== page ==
The start of the new millennium had been grueling. First, there was the dread of a Y2K meltdown, which, thankfully, didn't happen, though it nevertheless spiked everyone's nerves. Then there was the actual physical move from Dallas to Lafayette—a hectic, hysterical, complicated repositioning of hearth and home.
The logistics alone were bumpy. But for Andrea there was an added bit of sadness; it was the emotional wrench of leaving her sisters and her mother four hundred miles away. Nevertheless, she was a good soldier and understood that her husband's working life was at a critical juncture and that her job was to support him. And so, on Thursday, March 1, 2000, Bruce and Andrea closed the deal on their seventy-year-old Acadian house in the leafy upscale subdivision of White Oak.
But even as she tried to get herself into the right spirit, (it was an early spring, and the azaleas were in full bloom—the town was a heart-catching watercolor of pink and white and red), she was blindsided by a cold bolt of reality. Before they could move into their charming house on West St. Mary Boulevard, the Leiningers would have to spend a long weekend in a seedy little room four miles away on Edie Ann Drive, in the industrial basin of Lafayette.
It was only a layover, just until the moving van arrived on Saturday, just until Andrea had enough time to go over and make her new home livable—which, in her case, meant spotless. Because this time, she told Bruce with clenched determination, she intended to stay put. "I'm not moving again," was the way she laid it down.
In spite of that firm declaration, she still had to get through that long weekend at the grubby Oakwood Bend Apartments; which was where OSCA gave temporary shelter to the soiled and tired oil workers coming off month-long shifts on the deep rigs that lay far out in the Gulf of Mexico.
Andrea could hardly believe that Bruce had been living in this squalor since November.
When she turned on the light, she felt as if the filth were crawling up her legs. The layers of dirt and the layers of dust, encrusted over the years by layers of crude oil, had become some new and scary variety of muck.
Even the ceilings were thick with the aftermath of all that unwashed traffic. The inside of the shower curtain was black with mold and mildew. When Andrea turned on the fan, the dust flew off in fat clumps. Her first thought was that a cat had jumped off the blades.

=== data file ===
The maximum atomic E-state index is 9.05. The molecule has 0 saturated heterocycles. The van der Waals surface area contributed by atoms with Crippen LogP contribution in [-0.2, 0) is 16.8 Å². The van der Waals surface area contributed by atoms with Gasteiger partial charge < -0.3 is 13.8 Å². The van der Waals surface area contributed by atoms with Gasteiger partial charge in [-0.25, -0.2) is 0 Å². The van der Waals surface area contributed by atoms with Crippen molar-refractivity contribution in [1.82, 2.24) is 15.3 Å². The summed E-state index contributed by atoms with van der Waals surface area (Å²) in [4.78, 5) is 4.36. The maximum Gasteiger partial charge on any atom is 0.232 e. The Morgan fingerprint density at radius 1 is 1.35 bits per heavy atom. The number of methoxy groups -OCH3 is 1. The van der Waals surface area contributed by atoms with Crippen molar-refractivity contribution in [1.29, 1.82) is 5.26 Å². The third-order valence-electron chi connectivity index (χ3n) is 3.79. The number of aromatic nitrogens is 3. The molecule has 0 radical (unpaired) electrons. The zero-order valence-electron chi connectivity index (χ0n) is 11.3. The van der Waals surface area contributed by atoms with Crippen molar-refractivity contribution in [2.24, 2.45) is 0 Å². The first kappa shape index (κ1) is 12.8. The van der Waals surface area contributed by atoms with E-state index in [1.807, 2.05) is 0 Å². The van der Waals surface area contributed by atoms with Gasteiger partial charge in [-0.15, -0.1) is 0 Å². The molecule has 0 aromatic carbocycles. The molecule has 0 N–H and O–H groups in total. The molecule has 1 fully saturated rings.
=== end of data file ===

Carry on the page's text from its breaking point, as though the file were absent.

"Don't let James touch anything," she told Bruce. "I'm going to the store and load up on cleaning supplies."
First she cleaned the temporary home enough to make breathing possible, if not to make things comfortable. Then, in the middle of it all, the movers called—their truck had broken down on the interstate and they couldn't get to Lafayette until Monday.
Well, there was nothing else to do but make the best of it—a family shrug that became like a nervous tic, a gesture the Leiningers used to get through the hassles of life.
Finally, they piled into the car and headed for their new home. As they tried to navigate their way there, the traffic slowed to a crawl. Both the big roads—Johnston and West Congress Street—had been narrowed to one lane. They were snarled with barriers and the construction of gaudy food stands. It was Mardi Gras.
Bruce and Andrea knew that Lafayette was in the "Cajun Heartland"—territory originally settled by the Acadian French who were booted out of Nova Scotia in 1755 when they refused to swear allegiance to the British. But they had no idea that the intensely Catholic French Cajun culture was still sunk so deep. The descendants of the Cajuns took the pre-Lenten bacchanalia very seriously. New Orleans was world famous for its Fat Tuesday festival, but Lafayette had its own riotous pride. In Lafayette no one delivers the mail on Fat Tuesday. The schools close for a week, and for five days the main streets are blocked off two and three times a day for the elaborate parades.
After the heavy-duty cleaning, stalled traffic, and the pressure of tricky timing, the Leiningers were all exhausted by the time their moving van arrived early on Monday, March 5. Still, Andrea sent Bruce off to work—she would handle the unloading and placement of the furniture by herself. No need to have Bruce underfoot as well as James. She had planned exactly where she wanted everything placed.
- On Sale
- Jun 5, 2009
- Page Count
- 272 pages
- Grand Central Publishing